detailed designs of internal methods of the components.
- The typical topic order of a CS1 course is reversed, in that initial
topics must include high-level structural design and full conceptual coverage
of data objects/classes/ADT's.
- The pedagogy employed must simultaneously recognise that while there
is little in a student's background to support this proposed way of thinking,
students do possess practical knowledge and experience of many of the required
concepts, and they can and do react favourably to this challenge.
The author is currently concluding his first offering of a CS1 course
based on the above propositions. The course organization and pedagogy employed:
- Active in-class development of high- to mid-level design heirarchies
for specified problems.
- Emphasis on "how to " design.
- Comparative study of alternative designs for a problem.
- Illustration of basic design issues, tools, strategies, and simple
notations via development of 2 case studies.
- Case-study 1: Application of above to a "small" single object
problem, followed by its detailed design and C++ implementation.
- Case-study 2: Development, during the remainder of the course, of the
design and redesign of a large project composed of numerous data objects.
The full problem was initially specified and the high-level architectural
design was completed. Implementation of the project was via the specification,
design and implementation of a succession of prototypes, each of which
was specified to require the successive development of typical CS1 topics
(ie ADT's/classes, simple data types, subprograms, records, arrays, etc.).
Implementation and syntactic issues of C++ were considered only after detailed
designs were developed (implying that CS1 "tools", such as arrays,
were first considered conceptually with a pseudo-notation).
- Course and design concepts employed students' current knowledge wherever
possible (ie arrays at the design level were easy to teach because of students'
mathematics background; records because each student has a student record,
- Homework assignments, done in groups, ran a project in parallel with
the lecture project.
- Exams emphasised design issues, with associated C++ implementations.
After 12 weeks (of a 13 week course), the author has noted:
- This "think big" design approach to problem solving was very
trying for the first 4-5 weeks for both students and instructor. For students,
their past experiences had not prepared them for such expectations or ways
of thinking. Their immediate interests appeared to be C++ and computer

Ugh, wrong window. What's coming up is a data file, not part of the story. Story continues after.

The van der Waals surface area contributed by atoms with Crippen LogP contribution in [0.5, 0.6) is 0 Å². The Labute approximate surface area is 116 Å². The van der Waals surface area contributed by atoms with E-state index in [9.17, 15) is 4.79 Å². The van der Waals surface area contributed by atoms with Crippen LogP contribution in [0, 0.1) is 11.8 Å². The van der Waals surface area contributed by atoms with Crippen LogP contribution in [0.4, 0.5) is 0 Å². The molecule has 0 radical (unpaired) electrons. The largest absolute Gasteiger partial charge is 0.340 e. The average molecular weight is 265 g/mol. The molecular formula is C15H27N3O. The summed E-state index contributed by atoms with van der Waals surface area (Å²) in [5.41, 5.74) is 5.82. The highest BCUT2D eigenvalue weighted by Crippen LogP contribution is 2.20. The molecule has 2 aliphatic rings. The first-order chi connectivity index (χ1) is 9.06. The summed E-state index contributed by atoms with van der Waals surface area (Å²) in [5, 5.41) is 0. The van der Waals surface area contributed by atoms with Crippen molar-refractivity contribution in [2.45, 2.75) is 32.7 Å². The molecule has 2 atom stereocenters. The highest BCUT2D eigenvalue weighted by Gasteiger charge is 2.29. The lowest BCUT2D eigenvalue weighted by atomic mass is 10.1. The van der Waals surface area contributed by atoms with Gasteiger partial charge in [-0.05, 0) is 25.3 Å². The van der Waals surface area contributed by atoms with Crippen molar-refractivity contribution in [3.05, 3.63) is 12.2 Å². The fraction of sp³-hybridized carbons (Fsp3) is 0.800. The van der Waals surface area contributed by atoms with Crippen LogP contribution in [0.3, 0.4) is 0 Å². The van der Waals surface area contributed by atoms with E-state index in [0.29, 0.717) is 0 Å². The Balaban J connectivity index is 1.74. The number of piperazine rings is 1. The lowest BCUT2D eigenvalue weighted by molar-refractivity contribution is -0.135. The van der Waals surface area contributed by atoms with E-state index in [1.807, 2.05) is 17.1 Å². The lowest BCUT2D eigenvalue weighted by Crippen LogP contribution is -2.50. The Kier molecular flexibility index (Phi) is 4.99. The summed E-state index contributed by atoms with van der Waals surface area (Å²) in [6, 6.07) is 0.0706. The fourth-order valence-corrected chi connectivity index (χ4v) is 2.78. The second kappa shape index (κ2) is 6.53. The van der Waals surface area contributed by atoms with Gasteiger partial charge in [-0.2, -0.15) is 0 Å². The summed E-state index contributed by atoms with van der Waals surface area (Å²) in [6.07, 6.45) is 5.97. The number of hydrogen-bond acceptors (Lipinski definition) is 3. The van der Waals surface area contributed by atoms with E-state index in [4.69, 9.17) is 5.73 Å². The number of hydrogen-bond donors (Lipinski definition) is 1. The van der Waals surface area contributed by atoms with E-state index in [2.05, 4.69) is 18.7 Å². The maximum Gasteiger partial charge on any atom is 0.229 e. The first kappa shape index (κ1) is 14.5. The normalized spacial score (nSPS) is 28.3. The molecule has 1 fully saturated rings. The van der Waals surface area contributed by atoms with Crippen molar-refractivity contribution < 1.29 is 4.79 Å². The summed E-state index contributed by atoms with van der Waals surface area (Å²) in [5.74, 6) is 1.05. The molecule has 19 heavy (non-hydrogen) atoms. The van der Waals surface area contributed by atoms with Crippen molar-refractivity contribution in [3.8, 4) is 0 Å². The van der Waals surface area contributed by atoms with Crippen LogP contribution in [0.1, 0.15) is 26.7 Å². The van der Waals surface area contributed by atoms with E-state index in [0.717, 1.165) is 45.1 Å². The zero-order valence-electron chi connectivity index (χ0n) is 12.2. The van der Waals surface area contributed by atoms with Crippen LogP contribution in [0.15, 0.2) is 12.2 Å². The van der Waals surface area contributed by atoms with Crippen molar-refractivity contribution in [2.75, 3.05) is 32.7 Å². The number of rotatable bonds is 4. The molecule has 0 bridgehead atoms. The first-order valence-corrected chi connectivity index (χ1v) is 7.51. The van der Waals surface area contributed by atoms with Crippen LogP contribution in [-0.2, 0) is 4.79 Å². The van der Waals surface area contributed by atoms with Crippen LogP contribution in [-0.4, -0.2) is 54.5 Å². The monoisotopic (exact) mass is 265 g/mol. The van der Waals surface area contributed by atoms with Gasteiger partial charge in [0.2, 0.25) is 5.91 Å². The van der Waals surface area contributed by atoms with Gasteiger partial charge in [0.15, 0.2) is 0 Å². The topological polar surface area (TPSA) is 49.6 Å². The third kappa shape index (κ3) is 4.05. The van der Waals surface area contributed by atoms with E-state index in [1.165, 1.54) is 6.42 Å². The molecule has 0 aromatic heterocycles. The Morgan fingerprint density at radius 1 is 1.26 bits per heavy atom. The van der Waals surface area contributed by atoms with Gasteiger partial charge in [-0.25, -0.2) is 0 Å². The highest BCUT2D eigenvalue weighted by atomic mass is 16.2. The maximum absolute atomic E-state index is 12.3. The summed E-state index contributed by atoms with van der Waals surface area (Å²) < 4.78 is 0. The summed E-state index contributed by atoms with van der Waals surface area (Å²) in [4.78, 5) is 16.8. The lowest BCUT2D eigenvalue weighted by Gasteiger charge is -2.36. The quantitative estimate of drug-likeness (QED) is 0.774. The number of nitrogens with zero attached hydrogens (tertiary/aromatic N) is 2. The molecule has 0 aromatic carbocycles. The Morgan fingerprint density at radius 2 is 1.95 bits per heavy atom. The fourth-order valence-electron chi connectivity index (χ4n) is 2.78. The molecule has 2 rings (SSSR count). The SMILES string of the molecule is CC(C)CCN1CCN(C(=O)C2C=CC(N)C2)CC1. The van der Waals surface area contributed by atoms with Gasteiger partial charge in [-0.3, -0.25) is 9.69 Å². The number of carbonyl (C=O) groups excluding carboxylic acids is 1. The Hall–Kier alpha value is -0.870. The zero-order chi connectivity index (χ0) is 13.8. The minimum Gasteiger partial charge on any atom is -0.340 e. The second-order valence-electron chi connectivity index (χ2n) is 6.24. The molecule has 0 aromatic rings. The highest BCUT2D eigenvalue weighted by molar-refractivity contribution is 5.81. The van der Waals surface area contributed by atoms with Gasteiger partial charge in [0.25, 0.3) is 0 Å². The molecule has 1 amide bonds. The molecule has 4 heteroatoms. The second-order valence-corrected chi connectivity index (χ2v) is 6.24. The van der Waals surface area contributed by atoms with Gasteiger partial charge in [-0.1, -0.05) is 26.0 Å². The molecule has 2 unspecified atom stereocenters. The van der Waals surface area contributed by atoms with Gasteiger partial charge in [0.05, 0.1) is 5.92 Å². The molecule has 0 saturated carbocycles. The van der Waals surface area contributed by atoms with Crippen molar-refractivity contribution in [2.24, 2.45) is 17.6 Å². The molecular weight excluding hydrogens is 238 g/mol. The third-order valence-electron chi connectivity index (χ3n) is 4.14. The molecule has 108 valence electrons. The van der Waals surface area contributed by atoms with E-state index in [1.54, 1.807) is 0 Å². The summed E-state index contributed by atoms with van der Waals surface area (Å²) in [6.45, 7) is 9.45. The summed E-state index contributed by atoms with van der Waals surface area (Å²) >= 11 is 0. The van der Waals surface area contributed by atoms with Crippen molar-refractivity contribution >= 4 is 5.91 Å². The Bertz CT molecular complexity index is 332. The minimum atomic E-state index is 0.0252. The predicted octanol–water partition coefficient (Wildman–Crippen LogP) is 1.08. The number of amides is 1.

usage issues. For the instructor, it appeared that the whole class was
floundering - yet it was necessary to persevere with design issues while
resisting imparting C++ issues.
- By weeks 6-8, most students seemed quite content with the ideas.
- Towards the end of the course almost all students' questions and discussions
addressed the broader issues of design and problem solving. There was general
consensus that the effort, creativity and challenge was in the design process,
and that C++ implementation was more of a technical, less interesting process
- Towards the end of the course students were quite receptive to instructor
comments such as: "Well, the design is clear. We understand the conceptual
definition and use of <topic x>. You can look up the C++ syntax to
do the implementation."
- The pedagogy and project employed intuitive objects first. For example
it considered queues and then introduced arrays as a representation of
a queue. Students grasped both concepts much quicker than in past courses
where the standard CS1 topic order did arrays in isolation.
- Due to the semester length, the emphasis on design forced: (a) some
common CS1 topics (ie. recursion, pointer variables) to receive less emphasis
(this would not be such a problem if the CS2 course were designed to follow
on from the CS1 philosophy). (b) topics such as polymorphism and inheritance
to receive minor attention (polymorphism -only for operator overloading;
inheritance - only as a possibility of "nice" things still to
come.) (c) students themselves to discover and to resolve the many "surprises"
resultant from the usage vagaries of C++.
- C++ is probably not the best language for a CS1 design course.
Most typical depth-first topic based CS1 courses and textbooks within
the author's knowledge support, at best, what might be called low-level
or localized design issues. Books such as Savitch , which introduce
object design very early and consistently, address the localized design
issue but do not directly address the issues of "how to" design
solutions to significant problems given in a broader context. The ideas
adopted in this paper employ, only at the lowest level of design and implementation,
the concepts espoused by such authors. Other approaches which introduce
objects quite late (and therefore only support procedural design) are at
the opposite end of the design spectrum proposed in this paper.
 Evans, M.D., "A New Emphasis & Pedagogy for
a CS1 Course", SIGCSE BULLETIN, September, 1996.
 Savitch, Walter, "Problem Solving with C++ The
Object of Programming", Addison-Wesley Publishing Co.Ltd., 1996.
The author is currently employed as a Senior Lecturer in Computing Science
at Simon Fraser University. He has held previous positions as Associate
Professor and Senior Lecturer at, and has obtained post-graduate degrees
in both mathematics and computing science from, universities in both Canada
and Britain. He has been a visiting lecturer at the University of Maryland
(Overseas). His current interests include computing science education and
curricula issues, particularly at the lower division levels.